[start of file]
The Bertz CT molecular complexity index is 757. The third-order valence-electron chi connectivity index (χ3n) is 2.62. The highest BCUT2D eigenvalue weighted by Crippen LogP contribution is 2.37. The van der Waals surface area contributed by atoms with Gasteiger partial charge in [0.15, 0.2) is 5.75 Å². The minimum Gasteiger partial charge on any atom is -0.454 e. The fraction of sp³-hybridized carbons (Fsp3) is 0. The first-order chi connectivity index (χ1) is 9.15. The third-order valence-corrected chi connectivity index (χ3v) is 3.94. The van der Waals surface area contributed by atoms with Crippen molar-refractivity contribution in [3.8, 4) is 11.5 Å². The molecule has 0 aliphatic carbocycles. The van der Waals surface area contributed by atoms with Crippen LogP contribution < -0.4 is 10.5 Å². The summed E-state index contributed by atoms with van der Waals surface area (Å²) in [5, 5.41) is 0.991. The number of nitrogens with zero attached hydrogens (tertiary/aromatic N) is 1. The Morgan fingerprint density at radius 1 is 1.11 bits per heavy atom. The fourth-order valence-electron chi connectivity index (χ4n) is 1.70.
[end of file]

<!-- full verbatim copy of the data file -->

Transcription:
The Bertz CT molecular complexity index is 757. The third-order valence-electron chi connectivity index (χ3n) is 2.62. The highest BCUT2D eigenvalue weighted by Crippen LogP contribution is 2.37. The van der Waals surface area contributed by atoms with Gasteiger partial charge in [0.15, 0.2) is 5.75 Å². The minimum Gasteiger partial charge on any atom is -0.454 e. The fraction of sp³-hybridized carbons (Fsp3) is 0. The first-order chi connectivity index (χ1) is 9.15. The third-order valence-corrected chi connectivity index (χ3v) is 3.94. The van der Waals surface area contributed by atoms with Crippen molar-refractivity contribution in [3.8, 4) is 11.5 Å². The molecule has 0 aliphatic carbocycles. The van der Waals surface area contributed by atoms with Crippen LogP contribution < -0.4 is 10.5 Å². The summed E-state index contributed by atoms with van der Waals surface area (Å²) in [5, 5.41) is 0.991. The number of nitrogens with zero attached hydrogens (tertiary/aromatic N) is 1. The Morgan fingerprint density at radius 1 is 1.11 bits per heavy atom. The fourth-order valence-electron chi connectivity index (χ4n) is 1.70.